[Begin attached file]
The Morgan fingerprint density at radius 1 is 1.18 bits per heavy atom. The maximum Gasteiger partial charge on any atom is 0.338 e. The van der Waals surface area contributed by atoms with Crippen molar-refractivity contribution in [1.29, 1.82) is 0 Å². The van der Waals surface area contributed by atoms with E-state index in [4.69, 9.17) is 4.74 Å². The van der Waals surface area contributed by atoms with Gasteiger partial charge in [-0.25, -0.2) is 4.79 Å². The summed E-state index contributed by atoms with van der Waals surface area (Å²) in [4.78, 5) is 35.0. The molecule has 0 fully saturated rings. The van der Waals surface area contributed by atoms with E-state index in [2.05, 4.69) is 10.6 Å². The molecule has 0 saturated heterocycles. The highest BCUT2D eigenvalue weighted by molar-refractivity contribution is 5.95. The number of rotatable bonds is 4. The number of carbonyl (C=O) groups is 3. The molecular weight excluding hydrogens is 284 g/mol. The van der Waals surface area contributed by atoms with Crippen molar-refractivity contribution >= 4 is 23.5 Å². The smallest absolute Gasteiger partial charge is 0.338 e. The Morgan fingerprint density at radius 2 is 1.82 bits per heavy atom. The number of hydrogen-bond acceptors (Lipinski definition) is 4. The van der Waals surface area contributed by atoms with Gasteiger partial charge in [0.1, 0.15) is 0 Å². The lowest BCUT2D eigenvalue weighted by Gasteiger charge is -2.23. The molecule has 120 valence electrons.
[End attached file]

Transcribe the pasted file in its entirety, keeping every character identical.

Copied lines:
The Morgan fingerprint density at radius 1 is 1.18 bits per heavy atom. The maximum Gasteiger partial charge on any atom is 0.338 e. The van der Waals surface area contributed by atoms with Crippen molar-refractivity contribution in [1.29, 1.82) is 0 Å². The van der Waals surface area contributed by atoms with E-state index in [4.69, 9.17) is 4.74 Å². The van der Waals surface area contributed by atoms with Gasteiger partial charge in [-0.25, -0.2) is 4.79 Å². The summed E-state index contributed by atoms with van der Waals surface area (Å²) in [4.78, 5) is 35.0. The molecule has 0 fully saturated rings. The van der Waals surface area contributed by atoms with E-state index in [2.05, 4.69) is 10.6 Å². The molecule has 0 saturated heterocycles. The highest BCUT2D eigenvalue weighted by molar-refractivity contribution is 5.95. The number of rotatable bonds is 4. The number of carbonyl (C=O) groups is 3. The molecular weight excluding hydrogens is 284 g/mol. The van der Waals surface area contributed by atoms with Crippen molar-refractivity contribution >= 4 is 23.5 Å². The smallest absolute Gasteiger partial charge is 0.338 e. The Morgan fingerprint density at radius 2 is 1.82 bits per heavy atom. The number of hydrogen-bond acceptors (Lipinski definition) is 4. The van der Waals surface area contributed by atoms with Gasteiger partial charge in [0.1, 0.15) is 0 Å². The lowest BCUT2D eigenvalue weighted by Gasteiger charge is -2.23. The molecule has 120 valence electrons.